Rembrandt database upgraded and enriched

Today the RKD – Netherlands Institute for Art History is launching the fully upgraded Rembrandt Database website: This English website makes available unique research material – texts, high-quality images and a range of other data – on paintings by Rembrandt as well as anonymous artists from his school. The site contains art-historical documentation on more than 600 paintings, while technical documentation has also been added for 250 of the works. New functionalities make it easier to access the material and to conduct purposeful research.

National and international data exchange

The database has been enriched with data generated by the comprehensive analysis of Rembrandt’s Saul and David from the Mauritshuis. The museum has inventoried and edited the research results with support from the Johan Maurits Compagnie Foundation. The Tiroler Landesmuseum in Innsbruck has recently published its documentation online. Other partners such as the Städel Museum in Frankfurt, The Leiden Collection in New York and the Staatsgalerie in Stuttgart will follow shortly.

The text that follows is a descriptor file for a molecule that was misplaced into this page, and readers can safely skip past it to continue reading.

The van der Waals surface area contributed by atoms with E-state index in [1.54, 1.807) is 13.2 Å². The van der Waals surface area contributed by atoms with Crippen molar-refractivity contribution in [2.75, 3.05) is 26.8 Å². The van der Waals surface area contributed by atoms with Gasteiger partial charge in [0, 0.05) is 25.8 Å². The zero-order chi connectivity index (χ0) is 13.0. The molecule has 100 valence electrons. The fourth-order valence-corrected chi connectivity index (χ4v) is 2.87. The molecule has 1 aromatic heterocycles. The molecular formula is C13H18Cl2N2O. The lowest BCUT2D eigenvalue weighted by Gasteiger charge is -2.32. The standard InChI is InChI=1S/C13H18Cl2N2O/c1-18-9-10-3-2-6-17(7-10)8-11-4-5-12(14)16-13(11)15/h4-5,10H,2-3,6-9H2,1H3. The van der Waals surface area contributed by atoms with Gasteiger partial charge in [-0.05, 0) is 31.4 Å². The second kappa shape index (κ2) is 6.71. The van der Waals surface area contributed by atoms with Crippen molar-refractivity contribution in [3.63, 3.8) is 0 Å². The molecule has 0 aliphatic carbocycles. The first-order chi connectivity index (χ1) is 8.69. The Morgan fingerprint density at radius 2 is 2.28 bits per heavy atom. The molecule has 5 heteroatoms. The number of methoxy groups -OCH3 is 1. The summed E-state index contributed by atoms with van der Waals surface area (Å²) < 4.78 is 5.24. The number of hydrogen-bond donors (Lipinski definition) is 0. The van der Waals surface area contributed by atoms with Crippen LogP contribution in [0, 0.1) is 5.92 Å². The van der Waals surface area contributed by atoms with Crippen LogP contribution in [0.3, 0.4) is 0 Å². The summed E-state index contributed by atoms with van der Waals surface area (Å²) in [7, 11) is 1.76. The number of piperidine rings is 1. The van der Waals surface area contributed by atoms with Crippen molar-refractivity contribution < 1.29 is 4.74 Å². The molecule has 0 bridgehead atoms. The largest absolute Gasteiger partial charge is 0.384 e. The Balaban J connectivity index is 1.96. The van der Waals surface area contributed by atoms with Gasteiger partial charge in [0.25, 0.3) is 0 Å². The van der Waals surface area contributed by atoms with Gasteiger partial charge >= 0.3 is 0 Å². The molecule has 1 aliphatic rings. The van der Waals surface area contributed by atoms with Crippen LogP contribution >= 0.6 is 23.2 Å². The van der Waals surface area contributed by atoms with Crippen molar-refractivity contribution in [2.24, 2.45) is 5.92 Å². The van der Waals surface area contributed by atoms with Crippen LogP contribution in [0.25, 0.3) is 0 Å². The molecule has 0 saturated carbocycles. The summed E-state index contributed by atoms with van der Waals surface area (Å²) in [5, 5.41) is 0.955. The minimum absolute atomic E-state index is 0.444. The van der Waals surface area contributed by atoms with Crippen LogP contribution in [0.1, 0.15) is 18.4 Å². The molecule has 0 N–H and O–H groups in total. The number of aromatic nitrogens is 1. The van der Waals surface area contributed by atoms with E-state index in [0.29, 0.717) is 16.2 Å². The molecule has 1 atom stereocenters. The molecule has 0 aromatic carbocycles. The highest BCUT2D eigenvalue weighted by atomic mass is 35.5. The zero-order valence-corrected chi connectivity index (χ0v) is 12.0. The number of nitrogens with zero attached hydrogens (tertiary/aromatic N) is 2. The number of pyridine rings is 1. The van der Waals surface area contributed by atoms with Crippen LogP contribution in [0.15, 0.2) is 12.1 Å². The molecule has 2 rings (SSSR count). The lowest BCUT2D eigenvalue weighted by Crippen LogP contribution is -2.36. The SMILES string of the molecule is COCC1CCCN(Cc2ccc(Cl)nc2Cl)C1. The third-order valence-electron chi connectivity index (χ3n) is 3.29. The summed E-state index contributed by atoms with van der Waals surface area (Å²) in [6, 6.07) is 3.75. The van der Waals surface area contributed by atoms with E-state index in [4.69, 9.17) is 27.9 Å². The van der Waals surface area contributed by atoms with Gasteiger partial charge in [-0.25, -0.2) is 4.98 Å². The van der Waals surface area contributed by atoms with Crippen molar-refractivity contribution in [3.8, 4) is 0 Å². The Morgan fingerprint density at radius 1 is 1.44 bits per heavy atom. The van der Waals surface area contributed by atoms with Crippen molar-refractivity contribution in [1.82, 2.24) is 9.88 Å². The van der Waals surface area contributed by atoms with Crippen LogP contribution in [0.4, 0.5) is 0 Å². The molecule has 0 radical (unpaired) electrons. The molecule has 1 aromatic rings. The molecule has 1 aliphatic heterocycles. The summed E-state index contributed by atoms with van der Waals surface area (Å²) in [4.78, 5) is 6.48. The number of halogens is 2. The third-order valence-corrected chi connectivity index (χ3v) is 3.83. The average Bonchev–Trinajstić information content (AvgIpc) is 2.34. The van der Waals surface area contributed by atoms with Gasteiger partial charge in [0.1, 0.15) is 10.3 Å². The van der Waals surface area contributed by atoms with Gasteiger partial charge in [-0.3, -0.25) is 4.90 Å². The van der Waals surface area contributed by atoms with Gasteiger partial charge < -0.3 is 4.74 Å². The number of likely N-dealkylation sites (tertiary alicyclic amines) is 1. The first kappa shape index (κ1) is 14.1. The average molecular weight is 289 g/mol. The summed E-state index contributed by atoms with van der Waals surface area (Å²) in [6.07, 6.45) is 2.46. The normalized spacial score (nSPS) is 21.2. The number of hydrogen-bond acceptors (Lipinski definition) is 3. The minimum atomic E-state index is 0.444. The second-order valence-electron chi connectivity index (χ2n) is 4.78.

Starting point for research

The Rembrandt Database is a collaboration between museums, research institutions and scholars around the world. Its aim is to make available visual and textual material that has emerged from the technical analysis and treatment of paintings. This is the first time that this widely dispersed material is being brought together virtually. 

Professor Chris Stolwijk, General Director of the RKD, comments: ‘Conservators, curators, researchers, students and other professionals are already making intense use of the website. Together with its partners the RKD is building the number one portal for Rembrandt research.’ 

The development of the database is a joint initiative of the RKD and the Mauritshuis and is funded by The Andrew W. Mellon Foundation in New York.

Photographic credits
Fig. 1: Rembrandt, Saul and David, c. 1651-1654 and c. 1655-1658, Royal Picture Gallery Mauritshuis, The Hague, inv. no. 621 (Photograph Margareta Svensson, Mauritshuis)
Fig. 2: Ultraviolet light study of the painting during conservation treatment (Photograph Margareta Svensson, Mauritshuis)